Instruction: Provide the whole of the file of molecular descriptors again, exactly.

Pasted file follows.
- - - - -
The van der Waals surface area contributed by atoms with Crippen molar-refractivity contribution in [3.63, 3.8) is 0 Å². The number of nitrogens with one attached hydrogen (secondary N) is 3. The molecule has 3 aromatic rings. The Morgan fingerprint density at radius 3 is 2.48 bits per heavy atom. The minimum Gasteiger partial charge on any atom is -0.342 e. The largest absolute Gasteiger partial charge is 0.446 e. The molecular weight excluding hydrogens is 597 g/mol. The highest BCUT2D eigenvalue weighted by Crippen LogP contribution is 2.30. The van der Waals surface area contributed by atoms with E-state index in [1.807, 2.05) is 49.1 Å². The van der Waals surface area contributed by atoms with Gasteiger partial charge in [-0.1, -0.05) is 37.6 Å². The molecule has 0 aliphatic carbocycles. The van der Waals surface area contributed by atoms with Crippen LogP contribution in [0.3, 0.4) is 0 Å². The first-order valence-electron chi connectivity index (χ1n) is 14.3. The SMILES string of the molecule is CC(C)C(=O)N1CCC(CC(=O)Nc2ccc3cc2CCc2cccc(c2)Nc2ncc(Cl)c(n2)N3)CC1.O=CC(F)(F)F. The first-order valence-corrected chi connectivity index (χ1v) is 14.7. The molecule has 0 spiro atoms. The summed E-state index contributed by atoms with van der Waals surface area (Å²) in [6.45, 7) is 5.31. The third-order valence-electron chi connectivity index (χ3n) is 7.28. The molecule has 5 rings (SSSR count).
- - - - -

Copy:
The van der Waals surface area contributed by atoms with Crippen molar-refractivity contribution in [3.63, 3.8) is 0 Å². The number of nitrogens with one attached hydrogen (secondary N) is 3. The molecule has 3 aromatic rings. The Morgan fingerprint density at radius 3 is 2.48 bits per heavy atom. The minimum Gasteiger partial charge on any atom is -0.342 e. The largest absolute Gasteiger partial charge is 0.446 e. The molecular weight excluding hydrogens is 597 g/mol. The highest BCUT2D eigenvalue weighted by Crippen LogP contribution is 2.30. The van der Waals surface area contributed by atoms with E-state index in [1.807, 2.05) is 49.1 Å². The van der Waals surface area contributed by atoms with Gasteiger partial charge in [-0.1, -0.05) is 37.6 Å². The molecule has 0 aliphatic carbocycles. The van der Waals surface area contributed by atoms with Crippen LogP contribution in [0.3, 0.4) is 0 Å². The first-order valence-electron chi connectivity index (χ1n) is 14.3. The SMILES string of the molecule is CC(C)C(=O)N1CCC(CC(=O)Nc2ccc3cc2CCc2cccc(c2)Nc2ncc(Cl)c(n2)N3)CC1.O=CC(F)(F)F. The first-order valence-corrected chi connectivity index (χ1v) is 14.7. The molecule has 0 spiro atoms. The summed E-state index contributed by atoms with van der Waals surface area (Å²) in [6.45, 7) is 5.31. The third-order valence-electron chi connectivity index (χ3n) is 7.28. The molecule has 5 rings (SSSR count).